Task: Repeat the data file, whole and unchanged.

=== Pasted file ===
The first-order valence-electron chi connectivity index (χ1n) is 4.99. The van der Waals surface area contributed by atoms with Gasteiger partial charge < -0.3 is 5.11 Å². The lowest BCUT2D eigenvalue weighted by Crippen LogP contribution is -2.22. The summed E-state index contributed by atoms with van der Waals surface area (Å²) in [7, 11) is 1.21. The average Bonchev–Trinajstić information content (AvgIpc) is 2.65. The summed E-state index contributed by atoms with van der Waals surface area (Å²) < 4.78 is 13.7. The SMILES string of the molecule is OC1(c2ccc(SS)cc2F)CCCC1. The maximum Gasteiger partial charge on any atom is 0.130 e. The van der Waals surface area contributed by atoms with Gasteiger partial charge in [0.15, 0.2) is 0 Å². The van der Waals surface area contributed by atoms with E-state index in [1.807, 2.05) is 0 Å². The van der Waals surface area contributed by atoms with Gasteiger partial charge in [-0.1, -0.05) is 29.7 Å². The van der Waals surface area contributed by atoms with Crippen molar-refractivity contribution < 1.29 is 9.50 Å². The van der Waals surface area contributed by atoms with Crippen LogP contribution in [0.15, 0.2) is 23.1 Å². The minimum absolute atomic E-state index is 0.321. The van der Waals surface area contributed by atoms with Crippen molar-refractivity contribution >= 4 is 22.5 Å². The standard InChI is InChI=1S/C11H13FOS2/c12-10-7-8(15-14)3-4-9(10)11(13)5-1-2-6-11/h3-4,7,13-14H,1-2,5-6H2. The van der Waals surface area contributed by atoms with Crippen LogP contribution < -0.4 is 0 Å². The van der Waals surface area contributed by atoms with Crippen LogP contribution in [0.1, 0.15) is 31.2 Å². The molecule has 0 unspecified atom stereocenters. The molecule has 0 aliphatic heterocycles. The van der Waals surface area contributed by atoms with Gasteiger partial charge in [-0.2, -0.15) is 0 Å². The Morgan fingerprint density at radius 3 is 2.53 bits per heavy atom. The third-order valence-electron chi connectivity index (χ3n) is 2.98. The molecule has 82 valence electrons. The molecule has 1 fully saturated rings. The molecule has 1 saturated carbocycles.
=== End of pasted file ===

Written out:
The first-order valence-electron chi connectivity index (χ1n) is 4.99. The van der Waals surface area contributed by atoms with Gasteiger partial charge < -0.3 is 5.11 Å². The lowest BCUT2D eigenvalue weighted by Crippen LogP contribution is -2.22. The summed E-state index contributed by atoms with van der Waals surface area (Å²) in [7, 11) is 1.21. The average Bonchev–Trinajstić information content (AvgIpc) is 2.65. The summed E-state index contributed by atoms with van der Waals surface area (Å²) < 4.78 is 13.7. The SMILES string of the molecule is OC1(c2ccc(SS)cc2F)CCCC1. The maximum Gasteiger partial charge on any atom is 0.130 e. The van der Waals surface area contributed by atoms with Gasteiger partial charge in [0.15, 0.2) is 0 Å². The van der Waals surface area contributed by atoms with E-state index in [1.807, 2.05) is 0 Å². The van der Waals surface area contributed by atoms with Gasteiger partial charge in [-0.1, -0.05) is 29.7 Å². The van der Waals surface area contributed by atoms with Crippen molar-refractivity contribution < 1.29 is 9.50 Å². The van der Waals surface area contributed by atoms with Crippen LogP contribution in [0.15, 0.2) is 23.1 Å². The minimum absolute atomic E-state index is 0.321. The van der Waals surface area contributed by atoms with Crippen molar-refractivity contribution >= 4 is 22.5 Å². The standard InChI is InChI=1S/C11H13FOS2/c12-10-7-8(15-14)3-4-9(10)11(13)5-1-2-6-11/h3-4,7,13-14H,1-2,5-6H2. The van der Waals surface area contributed by atoms with Crippen LogP contribution < -0.4 is 0 Å². The van der Waals surface area contributed by atoms with Crippen LogP contribution in [0.1, 0.15) is 31.2 Å². The molecule has 0 unspecified atom stereocenters. The molecule has 0 aliphatic heterocycles. The van der Waals surface area contributed by atoms with Gasteiger partial charge in [-0.2, -0.15) is 0 Å². The Morgan fingerprint density at radius 3 is 2.53 bits per heavy atom. The third-order valence-electron chi connectivity index (χ3n) is 2.98. The molecule has 82 valence electrons. The molecule has 1 fully saturated rings. The molecule has 1 saturated carbocycles.